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  5. Change the TestBase class to be public
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  6. In the class, declare a variable to hold a test’s WebDriver (i.e. browser)
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    • Select the text “IWebDriver”, press [Ctrl]+[.], and then press [Enter] to have Visual Studio fix the missing using directive
  7. Below that, type the following statement: protected string baseUrl = ConfigurationManager.AppSettings["url"];
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  8. In Solution Explorer, right-click “References”, and select “Add References…”
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  9. In the Reference Manager window, search for “System.Configuration”
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  10. Select “System.Configuration” and then select “OK”
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    • Now you can fix the missing assembly reference
  11. In the class, paste in the following method:

    • This method will take a given browser name and set the appropriate WebDriver
    • The window is set to full-screen to avoid the browser opening at whatever size you opened it last (change this to handle responsive design)
    • All cookies are deleted to ensure a clean browser session
    • The implicit wait time is extended from 0 (the default) to 30 seconds
  12. Below that method, paste in the following method:

  13. Below that method, paste in the following method:

    • This method will be called as the first step in any test
    • Fix all missing using directives
  14. Save your work and close the TestBase.cs tab
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3.2.Creating A Common Utilities Class

Methods that can be considered global (not only needed for one project) should be part of the framework. One simple example is taking a screenshot of the WebDriver (i.e.browser) when a test fails.

  1. In the Solution Explorer, right-click on “AutomationFramework” and select “Add” → “New Item…”
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  2. Select “Visual C# Items” → “Class”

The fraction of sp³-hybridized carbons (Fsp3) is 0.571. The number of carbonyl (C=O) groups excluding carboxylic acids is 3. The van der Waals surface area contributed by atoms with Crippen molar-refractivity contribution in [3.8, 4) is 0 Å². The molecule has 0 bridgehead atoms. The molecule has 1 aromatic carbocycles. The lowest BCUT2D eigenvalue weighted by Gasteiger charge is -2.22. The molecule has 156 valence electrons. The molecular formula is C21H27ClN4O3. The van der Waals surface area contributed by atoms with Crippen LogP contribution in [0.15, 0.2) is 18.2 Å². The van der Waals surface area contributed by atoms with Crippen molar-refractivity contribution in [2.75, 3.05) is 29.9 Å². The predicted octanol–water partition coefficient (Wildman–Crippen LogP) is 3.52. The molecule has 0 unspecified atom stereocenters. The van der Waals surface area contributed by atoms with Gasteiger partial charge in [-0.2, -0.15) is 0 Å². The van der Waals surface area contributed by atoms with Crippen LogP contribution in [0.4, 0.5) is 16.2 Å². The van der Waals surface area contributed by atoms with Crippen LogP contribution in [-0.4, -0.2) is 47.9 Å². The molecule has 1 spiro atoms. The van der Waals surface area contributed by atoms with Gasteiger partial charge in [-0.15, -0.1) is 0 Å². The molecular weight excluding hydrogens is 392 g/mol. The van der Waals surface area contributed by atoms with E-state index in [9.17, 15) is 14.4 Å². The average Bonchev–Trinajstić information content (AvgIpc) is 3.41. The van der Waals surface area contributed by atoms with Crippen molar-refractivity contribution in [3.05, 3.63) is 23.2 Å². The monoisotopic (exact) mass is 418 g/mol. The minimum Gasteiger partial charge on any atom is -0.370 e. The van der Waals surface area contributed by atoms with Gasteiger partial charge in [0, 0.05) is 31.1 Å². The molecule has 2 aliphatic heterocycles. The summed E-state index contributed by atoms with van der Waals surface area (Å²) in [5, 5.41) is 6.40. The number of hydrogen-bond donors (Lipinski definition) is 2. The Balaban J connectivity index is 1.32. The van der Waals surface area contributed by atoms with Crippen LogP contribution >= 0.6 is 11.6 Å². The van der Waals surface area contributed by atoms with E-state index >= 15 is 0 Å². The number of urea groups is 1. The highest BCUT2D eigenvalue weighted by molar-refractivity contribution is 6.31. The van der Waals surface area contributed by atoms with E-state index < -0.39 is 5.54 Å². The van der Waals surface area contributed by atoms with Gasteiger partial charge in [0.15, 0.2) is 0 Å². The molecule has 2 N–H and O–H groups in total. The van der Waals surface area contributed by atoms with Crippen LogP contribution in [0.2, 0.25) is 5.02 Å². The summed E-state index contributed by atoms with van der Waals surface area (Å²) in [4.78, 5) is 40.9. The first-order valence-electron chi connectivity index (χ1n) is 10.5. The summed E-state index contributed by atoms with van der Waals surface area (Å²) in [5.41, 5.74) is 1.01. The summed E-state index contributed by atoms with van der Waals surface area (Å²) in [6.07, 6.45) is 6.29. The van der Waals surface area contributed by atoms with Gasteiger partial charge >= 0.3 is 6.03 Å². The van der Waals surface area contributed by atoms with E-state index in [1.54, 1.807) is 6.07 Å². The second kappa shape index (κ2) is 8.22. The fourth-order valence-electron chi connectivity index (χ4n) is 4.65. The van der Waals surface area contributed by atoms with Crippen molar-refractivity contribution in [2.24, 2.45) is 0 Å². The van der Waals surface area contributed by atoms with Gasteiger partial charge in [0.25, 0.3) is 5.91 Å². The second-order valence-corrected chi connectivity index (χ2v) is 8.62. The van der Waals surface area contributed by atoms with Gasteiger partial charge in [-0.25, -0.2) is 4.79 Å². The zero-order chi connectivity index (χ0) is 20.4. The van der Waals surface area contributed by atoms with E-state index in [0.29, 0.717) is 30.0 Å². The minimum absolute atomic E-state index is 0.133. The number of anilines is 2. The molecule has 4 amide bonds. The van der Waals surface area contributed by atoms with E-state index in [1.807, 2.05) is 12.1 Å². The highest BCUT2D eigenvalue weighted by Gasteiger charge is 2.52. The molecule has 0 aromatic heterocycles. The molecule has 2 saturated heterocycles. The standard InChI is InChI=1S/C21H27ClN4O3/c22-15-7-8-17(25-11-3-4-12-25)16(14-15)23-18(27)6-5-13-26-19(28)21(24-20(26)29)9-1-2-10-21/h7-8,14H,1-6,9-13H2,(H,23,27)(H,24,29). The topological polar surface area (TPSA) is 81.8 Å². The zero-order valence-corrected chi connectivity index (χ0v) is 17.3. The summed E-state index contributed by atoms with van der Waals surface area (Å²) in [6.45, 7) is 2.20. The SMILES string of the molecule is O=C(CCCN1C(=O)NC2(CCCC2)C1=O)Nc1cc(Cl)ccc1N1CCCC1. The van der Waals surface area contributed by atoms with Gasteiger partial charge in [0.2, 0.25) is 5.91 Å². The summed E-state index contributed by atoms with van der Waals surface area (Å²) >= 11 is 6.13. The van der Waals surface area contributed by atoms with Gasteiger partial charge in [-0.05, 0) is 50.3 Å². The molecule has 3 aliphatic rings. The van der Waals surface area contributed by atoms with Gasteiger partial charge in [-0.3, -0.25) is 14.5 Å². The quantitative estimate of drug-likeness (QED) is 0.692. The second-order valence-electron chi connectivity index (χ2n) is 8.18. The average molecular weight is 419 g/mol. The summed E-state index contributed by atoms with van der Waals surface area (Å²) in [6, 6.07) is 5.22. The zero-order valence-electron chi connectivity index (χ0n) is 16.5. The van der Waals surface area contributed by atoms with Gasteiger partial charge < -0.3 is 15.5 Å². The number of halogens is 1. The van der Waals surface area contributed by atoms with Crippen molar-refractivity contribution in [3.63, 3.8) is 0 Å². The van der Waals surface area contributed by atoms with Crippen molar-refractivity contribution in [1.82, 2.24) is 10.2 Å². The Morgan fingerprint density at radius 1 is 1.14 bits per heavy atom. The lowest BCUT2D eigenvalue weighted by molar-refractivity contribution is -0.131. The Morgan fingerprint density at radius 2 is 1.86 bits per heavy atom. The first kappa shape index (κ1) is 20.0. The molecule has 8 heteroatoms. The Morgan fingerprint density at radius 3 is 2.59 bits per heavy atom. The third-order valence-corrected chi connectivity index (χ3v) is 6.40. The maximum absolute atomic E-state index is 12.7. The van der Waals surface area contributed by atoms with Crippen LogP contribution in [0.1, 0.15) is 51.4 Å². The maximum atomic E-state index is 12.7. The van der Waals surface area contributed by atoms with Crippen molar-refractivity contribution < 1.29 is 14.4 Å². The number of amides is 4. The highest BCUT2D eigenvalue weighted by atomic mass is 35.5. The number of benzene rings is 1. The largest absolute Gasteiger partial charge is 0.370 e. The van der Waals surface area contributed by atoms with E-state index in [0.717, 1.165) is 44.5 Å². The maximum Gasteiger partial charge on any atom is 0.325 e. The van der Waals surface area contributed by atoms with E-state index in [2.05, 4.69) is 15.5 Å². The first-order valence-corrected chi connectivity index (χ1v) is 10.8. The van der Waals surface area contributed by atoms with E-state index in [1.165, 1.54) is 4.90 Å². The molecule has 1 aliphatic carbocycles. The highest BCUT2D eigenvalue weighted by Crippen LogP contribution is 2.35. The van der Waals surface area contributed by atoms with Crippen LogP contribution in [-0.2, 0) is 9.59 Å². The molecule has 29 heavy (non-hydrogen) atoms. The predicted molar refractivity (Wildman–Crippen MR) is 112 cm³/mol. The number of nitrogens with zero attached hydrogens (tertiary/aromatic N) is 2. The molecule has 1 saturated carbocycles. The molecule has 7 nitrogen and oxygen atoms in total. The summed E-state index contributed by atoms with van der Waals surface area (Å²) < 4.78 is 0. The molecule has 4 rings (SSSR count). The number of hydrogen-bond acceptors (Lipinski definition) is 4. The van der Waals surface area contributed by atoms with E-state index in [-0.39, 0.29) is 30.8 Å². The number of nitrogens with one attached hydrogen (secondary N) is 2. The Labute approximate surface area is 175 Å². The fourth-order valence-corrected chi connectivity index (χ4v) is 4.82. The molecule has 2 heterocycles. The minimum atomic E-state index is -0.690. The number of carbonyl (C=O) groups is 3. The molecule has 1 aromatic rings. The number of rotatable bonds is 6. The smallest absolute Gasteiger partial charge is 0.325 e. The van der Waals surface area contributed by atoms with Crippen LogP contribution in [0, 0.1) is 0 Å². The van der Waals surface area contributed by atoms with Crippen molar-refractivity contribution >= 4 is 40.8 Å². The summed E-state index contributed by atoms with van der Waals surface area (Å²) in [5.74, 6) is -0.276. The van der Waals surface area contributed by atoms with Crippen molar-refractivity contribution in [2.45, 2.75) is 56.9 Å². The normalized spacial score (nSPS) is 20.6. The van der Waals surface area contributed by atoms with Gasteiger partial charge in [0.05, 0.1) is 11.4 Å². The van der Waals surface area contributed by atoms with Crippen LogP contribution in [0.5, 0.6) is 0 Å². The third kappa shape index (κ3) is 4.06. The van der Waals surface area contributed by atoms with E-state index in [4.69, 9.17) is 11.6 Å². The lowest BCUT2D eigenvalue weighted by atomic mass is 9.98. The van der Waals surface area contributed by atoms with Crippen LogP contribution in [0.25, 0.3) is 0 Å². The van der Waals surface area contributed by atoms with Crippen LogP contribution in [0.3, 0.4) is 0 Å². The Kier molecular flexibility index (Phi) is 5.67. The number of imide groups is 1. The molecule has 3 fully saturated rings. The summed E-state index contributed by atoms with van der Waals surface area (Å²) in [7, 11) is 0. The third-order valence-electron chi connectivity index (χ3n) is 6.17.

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  3. Name it “SeleniumUtils.cs” and select “Add”
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  4. Select the “💡” → “Remove Unnecessary Usings” or, with the cursor in one of the unnecessary using directives, press [Ctrl]+[.] and then press [Enter]
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  5. Change the SeleniumUtils class to be public
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  6. In the class, paste in the following method:
  7. Fix all missing using directives
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  8. Save your work and close the SeleniumUtils.cs tab
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4.Creating a Test Suite

A Test Suite is a collection of tests cases intended to test an application. In our paradigm, we will create a new Visual Studio solution that references the AutomationFramework. This allows us to test multiple web applications using the same framework. The Test Suite will contain the tests and necessary page object models (POMs).

  1. Close the current solution
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  2. Select “File” → “New” → “Project…”
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  3. Select “Visual C#” → “Class Library”
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  4. Name the project “TimothyCopeCom” (we will use TimothyCope.com for this guide) and then select “OK”
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  5. Delete the auto-generated .cs file